For continuous exchange of ideas and feedback from the parents, an online private social network for parents and teachers helps facilitate dialogue, at any time of the day, in a non-intrusive manner. At our school, we are trying to start with a private parents social network where parents of each class and club are in a group of their own, where they can initiate discussions, organize events and fundraisers.

The next step for us would be to involve Class teachers in the group so they can answer questions as well.

Whitney Hoffman's picture
Whitney Hoffman
Producer LD Podcast, Digital Media Consultant, Author

In our district, there can be mountains made out of molehills caused by a lack of understanding of why certain decisions get made they way they do, and someone misinterpreting a decision and blowing it up into an "ordeal". I want to work on a way that each of our school principals can have the email addresses for all parents, so when they get wind of some crazy story making its way through the grapevine, they can simply send out an email that says something like:
"It's come to my attention that some folks don't understand our new Halloween Party policy. We have decided to let each teacher decide three class party days for the school year, to prevent loss of instructional time for the children, and some teachers have opted against having a large Halloween party for their classroom this year. If you have any concerns about his matter, please feel free to email me directly at ____or call me between (hours) and I'll be happy to discuss the matter further."
By cutting off the rumor mills and Oliver Stone-like conspiracy theories as to why things may be changing, a quick email from the top would be great and prevent silly things from getting out of hand. Likewise, making parents feel informed and that decisions are made with a lot of thought and contemplation will make sure that they gain a bit more trust and are les likely to fly off the handle at small things.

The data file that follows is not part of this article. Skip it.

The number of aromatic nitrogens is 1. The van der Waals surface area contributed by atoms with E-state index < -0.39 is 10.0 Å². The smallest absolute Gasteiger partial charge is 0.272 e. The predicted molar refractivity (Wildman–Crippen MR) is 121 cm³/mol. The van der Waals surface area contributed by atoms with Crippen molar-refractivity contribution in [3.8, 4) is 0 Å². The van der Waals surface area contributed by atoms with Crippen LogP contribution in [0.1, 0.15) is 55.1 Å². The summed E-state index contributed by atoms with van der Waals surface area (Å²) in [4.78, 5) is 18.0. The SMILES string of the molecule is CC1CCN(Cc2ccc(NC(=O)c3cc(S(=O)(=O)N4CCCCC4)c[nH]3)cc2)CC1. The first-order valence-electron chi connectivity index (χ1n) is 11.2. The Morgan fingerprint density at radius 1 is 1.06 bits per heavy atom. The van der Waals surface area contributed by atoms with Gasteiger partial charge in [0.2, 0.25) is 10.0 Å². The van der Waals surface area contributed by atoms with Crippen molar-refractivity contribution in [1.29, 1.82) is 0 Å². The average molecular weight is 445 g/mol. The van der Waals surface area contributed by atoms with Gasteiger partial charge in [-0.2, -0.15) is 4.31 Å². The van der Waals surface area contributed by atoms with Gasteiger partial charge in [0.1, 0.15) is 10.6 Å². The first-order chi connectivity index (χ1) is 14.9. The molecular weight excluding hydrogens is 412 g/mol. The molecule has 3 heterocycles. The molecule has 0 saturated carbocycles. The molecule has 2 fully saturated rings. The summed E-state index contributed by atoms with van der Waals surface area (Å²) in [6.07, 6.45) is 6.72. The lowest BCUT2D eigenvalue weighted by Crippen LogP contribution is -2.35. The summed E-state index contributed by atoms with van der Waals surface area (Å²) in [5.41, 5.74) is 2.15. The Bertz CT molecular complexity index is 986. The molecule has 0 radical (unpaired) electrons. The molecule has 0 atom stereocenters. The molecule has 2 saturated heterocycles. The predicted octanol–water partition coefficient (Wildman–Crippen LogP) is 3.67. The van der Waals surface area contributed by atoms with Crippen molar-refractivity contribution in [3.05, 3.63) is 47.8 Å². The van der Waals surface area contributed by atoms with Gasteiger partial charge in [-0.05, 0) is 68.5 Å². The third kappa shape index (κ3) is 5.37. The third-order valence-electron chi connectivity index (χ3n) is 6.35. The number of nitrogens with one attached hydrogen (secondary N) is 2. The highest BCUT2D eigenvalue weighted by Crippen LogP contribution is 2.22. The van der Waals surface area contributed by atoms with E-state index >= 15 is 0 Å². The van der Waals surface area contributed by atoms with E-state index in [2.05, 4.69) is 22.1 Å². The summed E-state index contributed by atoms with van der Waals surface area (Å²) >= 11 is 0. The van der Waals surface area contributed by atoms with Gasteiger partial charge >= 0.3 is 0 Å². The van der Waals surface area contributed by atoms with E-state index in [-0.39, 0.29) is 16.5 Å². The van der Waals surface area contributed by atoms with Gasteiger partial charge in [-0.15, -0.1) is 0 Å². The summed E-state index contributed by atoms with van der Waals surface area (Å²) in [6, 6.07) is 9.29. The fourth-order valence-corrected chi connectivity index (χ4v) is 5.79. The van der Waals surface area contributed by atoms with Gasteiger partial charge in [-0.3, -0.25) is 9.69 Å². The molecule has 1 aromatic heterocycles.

Working on building good and reliable communication channels between school and home builds trust. In fact, calling home or emailing home with good news every once in a while will buy you more political capital with parents and build trust than almost anything else. It's simple and free.

Just think how awesome it would be to get an email from school saying "We had a school assembly today and all of the children were attentive and asked really interesting questions. I was so proud of our students, and you should be as well- you are raising great kids with lots of curiosity! I hope you'll let them share what they learned today at dinner. I just wanted to take the time to let you know how much I'm enjoying teaching your children this year, and how wonderful each of them are in their own, unique way. Thank you again, - "
The element of surprise, sincerity and good news will, at the very least, make sure your next emil is opened.